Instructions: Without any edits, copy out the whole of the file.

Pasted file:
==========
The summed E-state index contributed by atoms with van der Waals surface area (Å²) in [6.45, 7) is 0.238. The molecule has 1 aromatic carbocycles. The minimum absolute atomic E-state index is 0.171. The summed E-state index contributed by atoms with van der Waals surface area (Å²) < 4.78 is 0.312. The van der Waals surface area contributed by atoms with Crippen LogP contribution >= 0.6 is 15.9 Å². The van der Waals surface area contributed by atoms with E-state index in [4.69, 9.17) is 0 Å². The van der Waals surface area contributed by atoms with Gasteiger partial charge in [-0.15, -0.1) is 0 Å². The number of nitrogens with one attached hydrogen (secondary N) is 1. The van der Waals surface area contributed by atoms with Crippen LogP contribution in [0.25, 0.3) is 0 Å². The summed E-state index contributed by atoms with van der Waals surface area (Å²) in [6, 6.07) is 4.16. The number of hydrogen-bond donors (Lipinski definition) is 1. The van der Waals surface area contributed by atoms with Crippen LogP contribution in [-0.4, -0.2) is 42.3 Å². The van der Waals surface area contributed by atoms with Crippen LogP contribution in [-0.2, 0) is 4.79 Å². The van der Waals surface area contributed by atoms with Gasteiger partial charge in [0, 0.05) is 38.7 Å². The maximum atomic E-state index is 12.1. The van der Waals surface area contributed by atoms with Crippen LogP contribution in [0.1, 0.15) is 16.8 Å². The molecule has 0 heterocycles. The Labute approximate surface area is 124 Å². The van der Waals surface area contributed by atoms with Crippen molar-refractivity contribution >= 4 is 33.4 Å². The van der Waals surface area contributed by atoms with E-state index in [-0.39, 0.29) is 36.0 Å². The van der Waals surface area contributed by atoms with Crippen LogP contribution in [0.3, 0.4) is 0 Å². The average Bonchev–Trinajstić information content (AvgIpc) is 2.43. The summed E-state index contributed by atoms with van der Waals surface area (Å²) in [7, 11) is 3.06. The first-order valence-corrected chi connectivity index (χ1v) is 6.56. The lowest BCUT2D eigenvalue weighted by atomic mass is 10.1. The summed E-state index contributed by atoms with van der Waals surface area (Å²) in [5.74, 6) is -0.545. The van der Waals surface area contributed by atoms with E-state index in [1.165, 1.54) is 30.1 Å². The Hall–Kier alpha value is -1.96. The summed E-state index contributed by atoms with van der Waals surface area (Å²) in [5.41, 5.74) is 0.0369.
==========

The summed E-state index contributed by atoms with van der Waals surface area (Å²) in [6.45, 7) is 0.238. The molecule has 1 aromatic carbocycles. The minimum absolute atomic E-state index is 0.171. The summed E-state index contributed by atoms with van der Waals surface area (Å²) < 4.78 is 0.312. The van der Waals surface area contributed by atoms with Crippen LogP contribution >= 0.6 is 15.9 Å². The van der Waals surface area contributed by atoms with E-state index in [4.69, 9.17) is 0 Å². The van der Waals surface area contributed by atoms with Gasteiger partial charge in [-0.15, -0.1) is 0 Å². The number of nitrogens with one attached hydrogen (secondary N) is 1. The van der Waals surface area contributed by atoms with Crippen LogP contribution in [0.25, 0.3) is 0 Å². The summed E-state index contributed by atoms with van der Waals surface area (Å²) in [6, 6.07) is 4.16. The number of hydrogen-bond donors (Lipinski definition) is 1. The van der Waals surface area contributed by atoms with Crippen LogP contribution in [-0.4, -0.2) is 42.3 Å². The van der Waals surface area contributed by atoms with Crippen LogP contribution in [-0.2, 0) is 4.79 Å². The van der Waals surface area contributed by atoms with Gasteiger partial charge in [0, 0.05) is 38.7 Å². The maximum atomic E-state index is 12.1. The van der Waals surface area contributed by atoms with Crippen LogP contribution in [0.1, 0.15) is 16.8 Å². The molecule has 0 heterocycles. The Labute approximate surface area is 124 Å². The van der Waals surface area contributed by atoms with Crippen molar-refractivity contribution >= 4 is 33.4 Å². The van der Waals surface area contributed by atoms with E-state index in [-0.39, 0.29) is 36.0 Å². The van der Waals surface area contributed by atoms with Crippen LogP contribution in [0.3, 0.4) is 0 Å². The average Bonchev–Trinajstić information content (AvgIpc) is 2.43. The summed E-state index contributed by atoms with van der Waals surface area (Å²) in [7, 11) is 3.06. The first-order valence-corrected chi connectivity index (χ1v) is 6.56. The lowest BCUT2D eigenvalue weighted by atomic mass is 10.1. The summed E-state index contributed by atoms with van der Waals surface area (Å²) in [5.74, 6) is -0.545. The van der Waals surface area contributed by atoms with E-state index in [1.165, 1.54) is 30.1 Å². The Hall–Kier alpha value is -1.96. The summed E-state index contributed by atoms with van der Waals surface area (Å²) in [5.41, 5.74) is 0.0369.